Monday, February 27, 2012

Movie of the Month
"Poor cat! Poor slob! Poor slob without a name! The way I see it I haven't got the right to give him one. We don't belong to each other. We just took up one day by the river. I don't want to own anything until I find a place where me and things go together. I'm not sure where that is but I know what it is like. It's like Tiffany's. "

Working but not yet accomplished writer Paul Varjak moves into a New York apartment building and becomes intrigued by a striking, unique neighbor of his named Holly Golightly. Holly's lifestyle confuses and fascinates Paul. In public she mingles and mixes through parties with a sexy, sophisticated air, but when it is just the two of them she changes into a sweetly vulnerable bundle of neuroses.

After watching this movie discuss how this matches up with your experience of Girl World. How do the characters match up with societies expectations of relationships, girls, boys, and parents and how do they counter them?

(Idea adapted from Queen Bees & Wannabes by Rosalind Wiseman, summary from, and photo from

Monday, February 20, 2012

Book Review: A Wrinkle in Time

Nothing is hopeless; we must hope for everything.”
A Wrinkle in Time by Madeline L’Engle: Meg Murry, a high-school-aged girl, who just doesn’t seem to fit in with most people, is transported on an adventure through time and space with her younger brother Charles Wallace and her friend Calvin O'Keefe to rescue her father from the evil forces that hold him prisoner on another planet. A Wrinkle in Time contains a powerful message about the power of love and the need to fight the darkness of ignorance and conformity as well as recognizing your own personal talents and abilities.
Discussion Questions:
1.       Meg, though certainly not an everywoman figure, has characteristics many people can relate to. Using specific textual evidence, create a description of Meg. Is she a character that you can relate to?
2.      How does Meg’s character effect the decisions she makes and the actions she takes in the first six chapters?
3.      Meg experiences various types of love throughout her adventure. How does her understanding of love develop over the course of the novel?
4.      If you had the opportunity to time travel, would you? If you could chose the time, what time period would you travel to? The past? The future?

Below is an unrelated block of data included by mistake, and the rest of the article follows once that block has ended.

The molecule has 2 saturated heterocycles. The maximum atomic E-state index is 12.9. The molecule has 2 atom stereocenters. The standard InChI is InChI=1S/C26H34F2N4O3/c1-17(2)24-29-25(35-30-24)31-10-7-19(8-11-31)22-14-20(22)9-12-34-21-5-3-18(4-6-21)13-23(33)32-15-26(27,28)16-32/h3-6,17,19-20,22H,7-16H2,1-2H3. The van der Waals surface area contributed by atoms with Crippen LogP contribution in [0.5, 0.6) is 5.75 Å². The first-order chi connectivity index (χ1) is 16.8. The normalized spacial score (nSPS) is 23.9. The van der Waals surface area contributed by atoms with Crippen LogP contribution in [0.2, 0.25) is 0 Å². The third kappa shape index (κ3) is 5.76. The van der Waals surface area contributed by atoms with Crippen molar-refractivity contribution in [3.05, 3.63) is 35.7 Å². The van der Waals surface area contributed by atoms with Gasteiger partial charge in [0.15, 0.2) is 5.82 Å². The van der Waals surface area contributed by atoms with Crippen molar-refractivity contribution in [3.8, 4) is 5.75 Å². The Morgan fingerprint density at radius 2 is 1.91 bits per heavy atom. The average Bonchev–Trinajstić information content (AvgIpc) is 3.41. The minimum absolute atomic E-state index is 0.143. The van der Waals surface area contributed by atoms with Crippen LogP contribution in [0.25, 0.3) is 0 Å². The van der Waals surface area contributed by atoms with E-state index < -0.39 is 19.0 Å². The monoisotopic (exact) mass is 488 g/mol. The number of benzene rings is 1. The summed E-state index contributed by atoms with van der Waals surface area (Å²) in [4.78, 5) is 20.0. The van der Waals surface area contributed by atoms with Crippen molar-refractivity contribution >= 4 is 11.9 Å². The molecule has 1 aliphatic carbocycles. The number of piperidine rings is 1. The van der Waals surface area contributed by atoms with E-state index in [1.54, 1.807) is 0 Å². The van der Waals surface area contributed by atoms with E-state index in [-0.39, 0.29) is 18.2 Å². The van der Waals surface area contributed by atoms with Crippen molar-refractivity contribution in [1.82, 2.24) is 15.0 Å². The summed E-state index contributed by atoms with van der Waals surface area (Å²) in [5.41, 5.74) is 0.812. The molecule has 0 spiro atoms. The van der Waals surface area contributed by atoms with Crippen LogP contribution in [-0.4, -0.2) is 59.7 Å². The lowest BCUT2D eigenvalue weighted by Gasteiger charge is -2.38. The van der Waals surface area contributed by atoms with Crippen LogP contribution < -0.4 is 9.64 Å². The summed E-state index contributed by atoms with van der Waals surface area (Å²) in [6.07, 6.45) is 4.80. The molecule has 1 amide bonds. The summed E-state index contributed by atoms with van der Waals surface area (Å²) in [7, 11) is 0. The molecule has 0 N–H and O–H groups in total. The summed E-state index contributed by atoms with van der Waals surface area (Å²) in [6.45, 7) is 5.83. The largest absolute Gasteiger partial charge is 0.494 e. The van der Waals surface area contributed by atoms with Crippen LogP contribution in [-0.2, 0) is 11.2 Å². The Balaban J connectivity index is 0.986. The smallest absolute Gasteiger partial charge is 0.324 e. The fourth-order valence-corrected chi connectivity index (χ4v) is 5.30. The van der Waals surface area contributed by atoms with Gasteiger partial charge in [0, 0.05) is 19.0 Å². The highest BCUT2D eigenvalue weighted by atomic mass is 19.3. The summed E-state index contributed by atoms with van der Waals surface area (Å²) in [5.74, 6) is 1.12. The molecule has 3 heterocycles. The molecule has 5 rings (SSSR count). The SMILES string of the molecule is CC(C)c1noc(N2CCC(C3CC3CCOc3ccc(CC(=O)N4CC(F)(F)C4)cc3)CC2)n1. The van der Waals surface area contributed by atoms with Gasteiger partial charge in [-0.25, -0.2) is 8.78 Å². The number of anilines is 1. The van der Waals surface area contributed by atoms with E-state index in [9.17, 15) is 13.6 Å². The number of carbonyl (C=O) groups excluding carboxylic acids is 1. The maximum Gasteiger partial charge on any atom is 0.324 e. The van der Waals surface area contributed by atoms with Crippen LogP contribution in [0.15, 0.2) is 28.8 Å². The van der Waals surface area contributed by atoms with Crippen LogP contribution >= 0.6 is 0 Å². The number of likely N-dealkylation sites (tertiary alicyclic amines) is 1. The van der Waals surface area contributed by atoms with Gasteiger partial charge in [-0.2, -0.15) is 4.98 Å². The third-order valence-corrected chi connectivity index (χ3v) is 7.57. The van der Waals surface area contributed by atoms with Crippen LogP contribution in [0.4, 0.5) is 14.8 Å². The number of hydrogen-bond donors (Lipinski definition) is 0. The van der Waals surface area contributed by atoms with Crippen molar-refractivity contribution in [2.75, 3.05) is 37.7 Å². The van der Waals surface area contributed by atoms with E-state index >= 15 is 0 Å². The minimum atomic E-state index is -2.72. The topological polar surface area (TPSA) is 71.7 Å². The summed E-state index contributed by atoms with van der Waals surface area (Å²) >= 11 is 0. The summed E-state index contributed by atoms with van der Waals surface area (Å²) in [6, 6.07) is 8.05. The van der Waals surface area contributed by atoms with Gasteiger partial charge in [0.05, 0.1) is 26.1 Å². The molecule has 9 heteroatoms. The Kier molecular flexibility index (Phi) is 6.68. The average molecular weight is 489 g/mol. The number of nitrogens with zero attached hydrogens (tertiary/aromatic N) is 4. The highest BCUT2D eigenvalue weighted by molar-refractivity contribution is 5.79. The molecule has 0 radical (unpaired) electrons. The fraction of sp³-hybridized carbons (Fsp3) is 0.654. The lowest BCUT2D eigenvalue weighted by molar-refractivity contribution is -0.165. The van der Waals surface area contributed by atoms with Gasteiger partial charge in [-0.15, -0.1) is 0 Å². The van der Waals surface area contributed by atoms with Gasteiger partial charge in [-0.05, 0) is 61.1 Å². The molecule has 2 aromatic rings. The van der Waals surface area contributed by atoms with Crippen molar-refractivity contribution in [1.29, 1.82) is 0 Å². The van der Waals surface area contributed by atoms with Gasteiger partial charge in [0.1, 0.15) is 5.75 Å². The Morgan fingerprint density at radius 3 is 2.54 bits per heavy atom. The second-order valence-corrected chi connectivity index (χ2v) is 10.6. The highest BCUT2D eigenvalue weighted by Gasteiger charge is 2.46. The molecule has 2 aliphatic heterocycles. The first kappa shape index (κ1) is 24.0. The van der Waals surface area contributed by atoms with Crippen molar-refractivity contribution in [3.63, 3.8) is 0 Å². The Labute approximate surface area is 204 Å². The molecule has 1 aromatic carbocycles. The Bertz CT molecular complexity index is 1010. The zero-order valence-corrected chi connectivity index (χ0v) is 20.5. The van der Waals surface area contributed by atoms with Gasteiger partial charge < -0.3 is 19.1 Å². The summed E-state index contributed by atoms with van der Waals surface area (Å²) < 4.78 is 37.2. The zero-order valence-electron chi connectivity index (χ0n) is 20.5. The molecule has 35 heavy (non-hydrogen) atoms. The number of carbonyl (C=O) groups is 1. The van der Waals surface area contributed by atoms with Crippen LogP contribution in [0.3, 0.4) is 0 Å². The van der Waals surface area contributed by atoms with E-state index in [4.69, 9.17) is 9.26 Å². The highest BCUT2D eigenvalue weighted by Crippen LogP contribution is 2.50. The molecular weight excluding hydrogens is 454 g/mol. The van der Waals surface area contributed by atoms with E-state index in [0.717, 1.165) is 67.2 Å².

(Adapted from 100 Books for Girls to Grow Old On and and photo from Wikipedia)

Tuesday, February 14, 2012

Here's A Thought...Get Over That Girl Hate!

1. Separate girl hate from real hate.

It’s probably someone you don’t know too well—maybe you have mutual friends, or she’s in one of your classes. When you see her or she’s mentioned in conversation, you panic a little on the inside as your mind immediately goes to anything about her that could be at all negative. Find it! Quick! Reassure me of her flaws! Step one is seeing these annoying feelings for what they are: girl hate. Girl hate is not hating someone who happens to be a girl, it’s hating someone because we’re told that, as girls, we should hate other girls who are as awesome as or more awesome than ourselves. That there can ever only be ONE cool girl, ONE funny girl, ONE smart girl, etc., in a circle of people. Now that you know that, you can understand how stupid it all is, and differentiate between the girls you hate because you’re told to be jealous and the girls who might actually just not be nice people.

The bad news is that sometimes jealousy is more personal than that, and really does have to do with just you and her. You probably feel a little threatened by her because you two are so similar, but you’re afraid she’s an even better version of you. Here’s the thing—the horribly, eye-rollingly cheesy thing: no one can be a better version of yourself than you. And becoming the best possible example of your you-ness does not include focusing on how much you dislike another person.
2. Realize it has nothing to do with her.

Seriously. Look at her. You barely know this girl. She walks a certain way, answers questions in class a certain way, wears stuff no one else could pull off? Look: confidence is not a crime. It does not mean she thinks she’s better than you. It just means that she likes herself. I don’t want live in a world where any girl with healthy self-esteem is not cool, or where you have to dislike yourself to be considered a nice person. People not liking themselves seems to be where their hating other people begins. So get ready to reevaluate your opinion of this girl. Break the habits of looking for any little things she has done that could count against her, quit listening to gossip, stop judging her pictures on Facebook, and start giving her the benefit of the doubt.
3. New and improved, try Girl Love!

Trust me—you secretly want to be best friends with this girl. Because she’s like you! That’s where the jealousy comes in, remember?  Sometimes we can convince ourselves that pointing out flaws in others makes us feel good, but ultimately, those moments of pleasure are fleeting. In the long run, they get you in the habit of looking for flaws in everyone, including yourself.

4. And above all, maybe the most important thing to keep in mind…

She’s probably insecure about herself, too. We’re all going to be insecure no matter what. It sucks, but it’s why we can find friends and things we love to make it easier. Let’s not make it harder for one another or for ourselves.

(Adapted from Tavi Gevinson for Rookie)